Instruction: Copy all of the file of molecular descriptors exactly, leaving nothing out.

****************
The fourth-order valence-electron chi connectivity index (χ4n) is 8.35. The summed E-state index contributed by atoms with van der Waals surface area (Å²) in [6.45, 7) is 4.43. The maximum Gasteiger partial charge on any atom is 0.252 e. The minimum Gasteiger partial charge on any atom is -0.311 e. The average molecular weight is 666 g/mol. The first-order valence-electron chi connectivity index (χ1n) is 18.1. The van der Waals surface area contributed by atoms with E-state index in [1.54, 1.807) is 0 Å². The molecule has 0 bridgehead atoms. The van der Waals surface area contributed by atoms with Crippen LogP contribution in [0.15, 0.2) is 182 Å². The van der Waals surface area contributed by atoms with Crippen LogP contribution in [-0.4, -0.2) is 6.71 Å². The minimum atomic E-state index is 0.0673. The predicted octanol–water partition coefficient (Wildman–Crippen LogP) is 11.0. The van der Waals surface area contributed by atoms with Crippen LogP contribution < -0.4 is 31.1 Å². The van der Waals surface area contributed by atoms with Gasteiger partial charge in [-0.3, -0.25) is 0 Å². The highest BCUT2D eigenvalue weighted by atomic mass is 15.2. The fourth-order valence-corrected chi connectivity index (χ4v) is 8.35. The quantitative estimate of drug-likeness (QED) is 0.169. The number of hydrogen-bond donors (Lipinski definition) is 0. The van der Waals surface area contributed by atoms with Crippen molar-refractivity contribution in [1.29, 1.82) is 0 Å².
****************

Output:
The fourth-order valence-electron chi connectivity index (χ4n) is 8.35. The summed E-state index contributed by atoms with van der Waals surface area (Å²) in [6.45, 7) is 4.43. The maximum Gasteiger partial charge on any atom is 0.252 e. The minimum Gasteiger partial charge on any atom is -0.311 e. The average molecular weight is 666 g/mol. The first-order valence-electron chi connectivity index (χ1n) is 18.1. The van der Waals surface area contributed by atoms with E-state index in [1.54, 1.807) is 0 Å². The molecule has 0 bridgehead atoms. The van der Waals surface area contributed by atoms with Crippen LogP contribution in [0.15, 0.2) is 182 Å². The van der Waals surface area contributed by atoms with Crippen LogP contribution in [-0.4, -0.2) is 6.71 Å². The minimum atomic E-state index is 0.0673. The predicted octanol–water partition coefficient (Wildman–Crippen LogP) is 11.0. The van der Waals surface area contributed by atoms with Crippen LogP contribution < -0.4 is 31.1 Å². The van der Waals surface area contributed by atoms with Gasteiger partial charge in [-0.3, -0.25) is 0 Å². The highest BCUT2D eigenvalue weighted by atomic mass is 15.2. The fourth-order valence-corrected chi connectivity index (χ4v) is 8.35. The quantitative estimate of drug-likeness (QED) is 0.169. The number of hydrogen-bond donors (Lipinski definition) is 0. The van der Waals surface area contributed by atoms with Crippen molar-refractivity contribution in [1.29, 1.82) is 0 Å².